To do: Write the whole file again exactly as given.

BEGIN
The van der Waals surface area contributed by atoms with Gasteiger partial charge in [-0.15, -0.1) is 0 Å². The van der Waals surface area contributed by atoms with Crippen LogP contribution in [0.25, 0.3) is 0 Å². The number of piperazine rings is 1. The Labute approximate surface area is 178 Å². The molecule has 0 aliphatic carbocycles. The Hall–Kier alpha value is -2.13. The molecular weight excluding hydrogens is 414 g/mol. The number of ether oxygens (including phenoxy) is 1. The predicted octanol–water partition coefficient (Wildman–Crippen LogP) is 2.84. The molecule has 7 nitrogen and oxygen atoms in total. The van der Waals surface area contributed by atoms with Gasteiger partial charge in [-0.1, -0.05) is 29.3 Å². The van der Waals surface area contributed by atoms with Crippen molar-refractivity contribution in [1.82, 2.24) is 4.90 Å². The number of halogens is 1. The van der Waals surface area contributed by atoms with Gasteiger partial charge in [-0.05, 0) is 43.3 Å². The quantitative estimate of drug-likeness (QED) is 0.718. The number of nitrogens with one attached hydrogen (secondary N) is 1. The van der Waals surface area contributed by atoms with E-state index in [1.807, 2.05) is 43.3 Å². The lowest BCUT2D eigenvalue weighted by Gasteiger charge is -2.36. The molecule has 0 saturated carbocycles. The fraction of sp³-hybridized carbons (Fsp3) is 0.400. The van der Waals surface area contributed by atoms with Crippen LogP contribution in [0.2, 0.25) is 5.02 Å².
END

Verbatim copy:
The van der Waals surface area contributed by atoms with Gasteiger partial charge in [-0.15, -0.1) is 0 Å². The van der Waals surface area contributed by atoms with Crippen LogP contribution in [0.25, 0.3) is 0 Å². The number of piperazine rings is 1. The Labute approximate surface area is 178 Å². The molecule has 0 aliphatic carbocycles. The Hall–Kier alpha value is -2.13. The molecular weight excluding hydrogens is 414 g/mol. The number of ether oxygens (including phenoxy) is 1. The predicted octanol–water partition coefficient (Wildman–Crippen LogP) is 2.84. The molecule has 7 nitrogen and oxygen atoms in total. The van der Waals surface area contributed by atoms with Gasteiger partial charge in [-0.1, -0.05) is 29.3 Å². The van der Waals surface area contributed by atoms with Crippen molar-refractivity contribution in [1.82, 2.24) is 4.90 Å². The number of halogens is 1. The van der Waals surface area contributed by atoms with Gasteiger partial charge in [-0.05, 0) is 43.3 Å². The quantitative estimate of drug-likeness (QED) is 0.718. The number of nitrogens with one attached hydrogen (secondary N) is 1. The van der Waals surface area contributed by atoms with E-state index in [1.807, 2.05) is 43.3 Å². The lowest BCUT2D eigenvalue weighted by Gasteiger charge is -2.36. The molecule has 0 saturated carbocycles. The fraction of sp³-hybridized carbons (Fsp3) is 0.400. The van der Waals surface area contributed by atoms with Crippen LogP contribution in [0.2, 0.25) is 5.02 Å².